In the opening scene of Rogue One, Director Krennic lands what appears to be a mile or more from the Erso farm. A surprise 'attack' doesn't seem to be the intent, and even if it was, landing right in front of the house and 'storming' out of the ship would have been more effective.

Out of universe, of course, this landing gives Jyn time to escape and allows for some interesting shot composition. What is the in-universe reason?

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  • 4
    +1 Wondered the same thing the first time I saw the movie.
    – Essen
    Mar 24, 2017 at 20:58
  • 1
    How else would we get the dramatic scenes at the beginning of the movie?
    – enderland
    Mar 24, 2017 at 22:08

1 Answer 1


Krennic expresses some concern that Galen may have booby-trapped his surroundings. The ship performs a series of scans before it touches down. One assumes that parking so far away gives them more options in the event of an ambush.

Specifically, a Delta-class T-3c, all sharp angles and bare metal. It busily broadcast active scans of the landscape as its broad wings folded in for landing and its sublight engines tapered their thrust. Galen studied the associated readouts and let the specifications settle into his memory—not because they might be useful, but because he wanted to procrastinate for just a moment. To shut away the implications of what he was seeing.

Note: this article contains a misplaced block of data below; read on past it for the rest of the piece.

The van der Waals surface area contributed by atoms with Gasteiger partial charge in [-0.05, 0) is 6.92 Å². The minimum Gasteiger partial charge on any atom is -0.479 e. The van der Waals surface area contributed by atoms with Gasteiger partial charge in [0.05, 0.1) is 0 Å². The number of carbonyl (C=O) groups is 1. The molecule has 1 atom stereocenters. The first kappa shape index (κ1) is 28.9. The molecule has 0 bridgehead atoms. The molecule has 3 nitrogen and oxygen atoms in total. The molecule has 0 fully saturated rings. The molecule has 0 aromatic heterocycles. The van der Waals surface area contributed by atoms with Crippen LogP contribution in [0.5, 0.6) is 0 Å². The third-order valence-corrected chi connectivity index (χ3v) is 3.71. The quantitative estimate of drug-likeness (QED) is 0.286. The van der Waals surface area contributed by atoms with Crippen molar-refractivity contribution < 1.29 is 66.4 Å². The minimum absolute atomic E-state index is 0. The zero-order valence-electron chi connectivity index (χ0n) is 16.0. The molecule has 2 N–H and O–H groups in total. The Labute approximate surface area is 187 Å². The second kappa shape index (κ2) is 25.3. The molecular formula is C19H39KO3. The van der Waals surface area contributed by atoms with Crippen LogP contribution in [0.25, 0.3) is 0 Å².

Rogue One: A Star Wars Story - Official Novelisation


The corner of Orson’s mouth twitched, as if he were taken aback. “My sincerest condolences,” he said, then gestured to the troopers and spoke more sternly. “Search the house. Shut down any machines—we’ll want them examined by the technicians.”
Four of the troopers obediently, rapidly, made for the doorway. Galen stepped aside to allow them past.
“I don’t imagine,” Orson said, “you’ve laid any traps? Nothing that would harm a patriot doing his duty?”

Rogue One: A Star Wars Story - Official Novelisation

The film's Ultimate Visual Guide also makes note that the shuttle is psychologically imposing. Landing at distance would presumably give anyone thinking of defying Krennic time to reconsider.

WITH ITS STARKLY GEOMETRIC hull shape and folding, batlike wings, an approaching Delta-class T-3c shuttle is an ominous sight. The sense of dread it inspires proves warranted when it lands and deploys its deadly passengers.

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